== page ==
Role of Boundaries in Control of Deformation Rate and Strength of Crystalline Materials
Plastic deformation of crystalline materials is not controlled by interaction among free dislocations only, but the interaction of free dislocations with internal boundaries. i) Low-angle boundaries: Modeling of deformation of pure materials with conventional grain size on the basis of structure evolution indicates that low-angle boundaries act as obstacles of free dislocations. The migration of the low-angle boundaries constitutes an essential recovery process determining the deformation resistance in the steady state. ii) High-angle boundaries: Severe plastic deformation transforms low-angle boundaries into high-angle ones. They differ in obstacle and recovery characteristics from low-angle boundaries, which explains the special properties of ultrafine-grained and nanocrystalline materials with regard to strength, strain rate sensitivity and ductility. iii) Phase boundaries in Ni-base superalloys enhance the strengthening by hard phases with strengthening by dense dislocation networks serving to reduce coherency stresses. It is concluded that internal boundaries play a crucial role in controlling the evolution of structure and strength in crystalline materials.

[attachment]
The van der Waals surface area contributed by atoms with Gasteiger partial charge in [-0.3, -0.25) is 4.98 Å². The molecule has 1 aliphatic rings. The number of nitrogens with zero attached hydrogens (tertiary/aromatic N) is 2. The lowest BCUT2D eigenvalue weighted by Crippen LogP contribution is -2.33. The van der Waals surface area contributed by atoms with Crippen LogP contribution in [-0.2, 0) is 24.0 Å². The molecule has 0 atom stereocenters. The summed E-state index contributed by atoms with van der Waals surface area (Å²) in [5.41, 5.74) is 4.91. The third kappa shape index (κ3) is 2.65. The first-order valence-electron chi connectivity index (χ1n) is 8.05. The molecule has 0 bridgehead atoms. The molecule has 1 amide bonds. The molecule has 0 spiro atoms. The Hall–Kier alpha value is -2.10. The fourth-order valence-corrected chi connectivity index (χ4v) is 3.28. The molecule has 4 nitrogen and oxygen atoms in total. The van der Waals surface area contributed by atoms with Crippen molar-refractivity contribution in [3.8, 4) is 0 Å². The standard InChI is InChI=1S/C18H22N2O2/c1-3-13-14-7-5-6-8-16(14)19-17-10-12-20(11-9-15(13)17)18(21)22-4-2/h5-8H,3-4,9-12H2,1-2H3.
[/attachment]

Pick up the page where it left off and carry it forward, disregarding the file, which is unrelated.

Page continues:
Marcello Cabibbo and Stefano Spigarelli
W. Blum "Role of Boundaries in Control of Deformation Rate and Strength of Crystalline Materials", Materials Science Forum, Vols. 604-605, pp. 391-401, 2009